Monday, 23 February 2015


Sunday, February 22, 2015

10:42 AM

                  According to the  oxford dictionary of  the Toluexpress edition. A Nigerian mother is defined as: a grown up woman, who expects you to know how to speak your native language wella. (because of its frequent use in

            A Nigerian mother is someone who would rather hear ''mama mi'' ''ye mi'' and probably''momsi mi'' than the British or American culture of mothers, who knows only ''mom'' and ''mummy''.

           she's someone, who would tell her daughter from a tender age, to always run away from boys, unless she would get pregnant and at an older age, ask why she isn't married.

            she would give you money below the standard price of a good or commodity, she needs you to buy from the market, (because she expects you to price everything).


Oh! She does that a lot.

     A typical Nigerian mother would shout at the top of her voice, every time you do something wrong.(that's how she gets the house neat all the time too/scare away the croak roaches and rats).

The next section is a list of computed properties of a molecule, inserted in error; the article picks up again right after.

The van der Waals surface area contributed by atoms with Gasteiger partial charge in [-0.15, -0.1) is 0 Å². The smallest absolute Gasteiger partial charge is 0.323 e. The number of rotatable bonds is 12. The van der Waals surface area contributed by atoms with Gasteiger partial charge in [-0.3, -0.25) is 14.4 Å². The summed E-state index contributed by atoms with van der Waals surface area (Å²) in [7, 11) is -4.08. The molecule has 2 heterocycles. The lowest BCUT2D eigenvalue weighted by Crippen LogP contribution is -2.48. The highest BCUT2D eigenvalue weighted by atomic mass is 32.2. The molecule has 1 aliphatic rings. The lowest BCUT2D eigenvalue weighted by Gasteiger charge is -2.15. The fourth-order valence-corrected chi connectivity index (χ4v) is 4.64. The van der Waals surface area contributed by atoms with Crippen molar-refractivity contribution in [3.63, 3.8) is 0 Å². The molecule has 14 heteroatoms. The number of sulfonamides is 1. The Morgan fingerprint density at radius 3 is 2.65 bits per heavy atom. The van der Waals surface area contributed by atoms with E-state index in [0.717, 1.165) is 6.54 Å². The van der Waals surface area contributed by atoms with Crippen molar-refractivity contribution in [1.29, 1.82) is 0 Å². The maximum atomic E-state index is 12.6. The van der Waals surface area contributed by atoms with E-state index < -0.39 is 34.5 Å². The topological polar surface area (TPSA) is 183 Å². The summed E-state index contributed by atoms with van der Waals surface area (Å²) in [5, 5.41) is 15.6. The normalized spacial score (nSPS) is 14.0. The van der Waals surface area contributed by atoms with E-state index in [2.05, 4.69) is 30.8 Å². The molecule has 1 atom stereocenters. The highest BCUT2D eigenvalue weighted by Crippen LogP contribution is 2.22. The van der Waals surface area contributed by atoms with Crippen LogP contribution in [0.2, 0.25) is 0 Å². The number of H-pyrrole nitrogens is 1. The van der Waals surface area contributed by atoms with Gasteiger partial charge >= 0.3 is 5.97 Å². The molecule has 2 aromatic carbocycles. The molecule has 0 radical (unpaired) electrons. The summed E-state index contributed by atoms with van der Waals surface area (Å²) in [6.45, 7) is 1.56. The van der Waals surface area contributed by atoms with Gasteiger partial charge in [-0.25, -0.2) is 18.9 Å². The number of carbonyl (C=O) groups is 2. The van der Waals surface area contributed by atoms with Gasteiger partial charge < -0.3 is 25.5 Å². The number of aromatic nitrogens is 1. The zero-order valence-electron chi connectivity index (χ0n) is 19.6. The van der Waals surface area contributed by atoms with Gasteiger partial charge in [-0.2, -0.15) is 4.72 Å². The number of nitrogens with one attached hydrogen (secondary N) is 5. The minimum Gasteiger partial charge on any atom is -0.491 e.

And when she's finally calming down, would say. 'I don’t know why you did something like that ehn, LATER YOU WOULD SAY AM SHOUTING''…

         You can't talk relationship or social life talk with her, unless you want to end up …. (hmmmmn), you can only talk about what food, you will prepare that night/what papa mi wants to eat.

       If you fall sick and you're being sent home from school, BAM! You will enjoy shege  , but she will not cease to tell you how much school work, you're missing and how you have a lot to catch up on, when you get back.

        In all of these things, we embrace her and love her better than popsi, because of her beautiful heart.

      If you find this amusing, then I believe Toluexpress has defined a Typical (African) Nigerian mother well enough for you, even to be able to have its own dictionary and quit supplying help to oxford dictionary management team.


                                                                                     written and edited by

                                                                                   Likinyo tolulope




Photo credit:ofilispeaks

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